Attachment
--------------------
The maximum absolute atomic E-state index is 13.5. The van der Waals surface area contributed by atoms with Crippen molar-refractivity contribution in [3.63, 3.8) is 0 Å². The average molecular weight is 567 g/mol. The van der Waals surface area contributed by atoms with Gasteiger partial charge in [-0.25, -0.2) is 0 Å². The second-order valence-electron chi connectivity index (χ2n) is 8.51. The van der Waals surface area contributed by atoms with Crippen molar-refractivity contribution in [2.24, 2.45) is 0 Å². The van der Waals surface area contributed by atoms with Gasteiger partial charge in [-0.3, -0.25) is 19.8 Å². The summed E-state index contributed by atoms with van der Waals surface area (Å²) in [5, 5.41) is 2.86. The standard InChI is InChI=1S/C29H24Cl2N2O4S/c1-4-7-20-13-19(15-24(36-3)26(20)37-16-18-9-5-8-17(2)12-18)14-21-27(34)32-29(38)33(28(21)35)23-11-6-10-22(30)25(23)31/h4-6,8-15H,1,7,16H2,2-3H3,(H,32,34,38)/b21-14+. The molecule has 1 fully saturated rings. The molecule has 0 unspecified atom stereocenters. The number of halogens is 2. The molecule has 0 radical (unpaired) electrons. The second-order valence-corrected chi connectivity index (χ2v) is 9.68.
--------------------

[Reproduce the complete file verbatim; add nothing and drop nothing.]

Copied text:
The maximum absolute atomic E-state index is 13.5. The van der Waals surface area contributed by atoms with Crippen molar-refractivity contribution in [3.63, 3.8) is 0 Å². The average molecular weight is 567 g/mol. The van der Waals surface area contributed by atoms with Gasteiger partial charge in [-0.25, -0.2) is 0 Å². The second-order valence-electron chi connectivity index (χ2n) is 8.51. The van der Waals surface area contributed by atoms with Crippen molar-refractivity contribution in [2.24, 2.45) is 0 Å². The van der Waals surface area contributed by atoms with Gasteiger partial charge in [-0.3, -0.25) is 19.8 Å². The summed E-state index contributed by atoms with van der Waals surface area (Å²) in [5, 5.41) is 2.86. The standard InChI is InChI=1S/C29H24Cl2N2O4S/c1-4-7-20-13-19(15-24(36-3)26(20)37-16-18-9-5-8-17(2)12-18)14-21-27(34)32-29(38)33(28(21)35)23-11-6-10-22(30)25(23)31/h4-6,8-15H,1,7,16H2,2-3H3,(H,32,34,38)/b21-14+. The molecule has 1 fully saturated rings. The molecule has 0 unspecified atom stereocenters. The number of halogens is 2. The molecule has 0 radical (unpaired) electrons. The second-order valence-corrected chi connectivity index (χ2v) is 9.68.